But was it selfish to want to escape? To use Cambridge as a chance to channel my resentment and confusion into a subject I love? Was it my job to console my family, to stand by their side during the hardest times of their lives? Or was Cambridge my source of salvation — an opportunity for me to distance myself from my family, grow personally, and return to them stronger than before?

For the rest of the summer, my mum would randomly break down and tell me she needed me to reject Cambridge; later, she’d profusely apologise and tell me I couldn’t not go. My dad tried to be happy for me when I finally got to tell him but, between applying for housing and sleeping for days at a time in his car, I knew he would feel that he had especially lost me if I chose to move away. I couldn’t help but know I’d regret my decision either way. Staying would make my family feel like a barrier to my success. Going would make me feel like the only success I cared about was my own.

In Michaelmas, neither Cambridge nor the city where my family lived felt like somewhere I wanted to be. I hated both. Neither felt like home, and I felt as though my selfish decision perhaps was not worth the salvation. It was hard when I’d return home from university for the weekend to visit my dad in hostels, or to see my mum come back home to cook dinner after a fourteen-hour shift. I even began to become angry at myself for leaving, questioning how they weren’t angry at me for abandoning them to such a situation.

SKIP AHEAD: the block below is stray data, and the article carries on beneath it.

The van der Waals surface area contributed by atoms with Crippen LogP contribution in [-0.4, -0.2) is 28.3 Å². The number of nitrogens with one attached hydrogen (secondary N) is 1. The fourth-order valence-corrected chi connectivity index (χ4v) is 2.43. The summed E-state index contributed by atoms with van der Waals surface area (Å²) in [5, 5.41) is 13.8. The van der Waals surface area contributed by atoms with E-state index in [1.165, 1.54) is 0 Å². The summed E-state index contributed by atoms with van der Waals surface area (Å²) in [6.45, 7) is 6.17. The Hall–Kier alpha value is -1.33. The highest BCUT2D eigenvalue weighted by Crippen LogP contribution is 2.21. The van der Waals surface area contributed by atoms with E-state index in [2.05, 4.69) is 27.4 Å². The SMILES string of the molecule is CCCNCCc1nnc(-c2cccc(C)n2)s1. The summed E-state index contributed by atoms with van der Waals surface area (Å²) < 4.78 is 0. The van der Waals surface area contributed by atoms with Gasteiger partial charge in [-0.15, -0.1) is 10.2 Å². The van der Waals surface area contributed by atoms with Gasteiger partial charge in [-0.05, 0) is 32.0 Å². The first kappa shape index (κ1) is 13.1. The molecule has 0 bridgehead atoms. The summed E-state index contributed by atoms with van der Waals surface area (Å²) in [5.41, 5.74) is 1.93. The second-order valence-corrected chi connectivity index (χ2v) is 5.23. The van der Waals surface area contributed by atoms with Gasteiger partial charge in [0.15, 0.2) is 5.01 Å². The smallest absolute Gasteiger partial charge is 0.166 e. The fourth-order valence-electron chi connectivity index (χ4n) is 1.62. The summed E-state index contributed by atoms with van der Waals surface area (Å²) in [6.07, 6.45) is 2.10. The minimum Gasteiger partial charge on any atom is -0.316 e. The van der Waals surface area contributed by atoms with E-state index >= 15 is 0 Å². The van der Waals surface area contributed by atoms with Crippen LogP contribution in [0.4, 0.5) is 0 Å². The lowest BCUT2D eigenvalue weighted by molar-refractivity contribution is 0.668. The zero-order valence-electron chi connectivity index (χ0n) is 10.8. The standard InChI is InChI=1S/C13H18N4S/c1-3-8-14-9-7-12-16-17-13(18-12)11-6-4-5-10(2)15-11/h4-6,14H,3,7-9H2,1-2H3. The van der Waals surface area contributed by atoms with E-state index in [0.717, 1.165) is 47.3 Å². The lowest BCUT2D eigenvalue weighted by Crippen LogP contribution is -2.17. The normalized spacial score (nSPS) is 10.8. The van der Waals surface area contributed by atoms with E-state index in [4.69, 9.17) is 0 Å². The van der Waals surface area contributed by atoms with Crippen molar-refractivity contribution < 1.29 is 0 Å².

Mountain View

New Olympic event: Family bonding

But in many ways it helped me to see my family beyond quarrels, drama, and meltdowns. We are a group of people who, despite being somewhat dysfunctional, actually can get through the hardest of times in our individual ways. Now, I sometimes find myself clinging to the last days of the holidays before I have to leave them all over again.

To this day, I’m not sure what made me choose to come to Cambridge. I still think it was somewhat selfish, but I’ve learnt to be OK with being selfish sometimes. I left my family to start a new chapter of my life, but doing so made me look back on my previous chapter of living with them a lot more fondly. When washing my clothes in the College laundry room, I could reminisce about mum offering to do my laundry after a long day’s work. Or when I’d cause borderline health hazards in my communal kitchen while attempting to make myself dinner, I’d remember dad attempting to make me and my brothers food. The physical distance between me and my family and the opportunity to focus on something other than our collective situation made me appreciative of them.

Finding my chosen family at university, and being able to finally call Cambridge home a year on, has made me appreciate all of the people and places that brought me to where I am today. Coming to Cambridge may have been selfish in some ways, but I wholeheartedly believe it saved me from a lifetime of resentment, regret, and ruined relationships.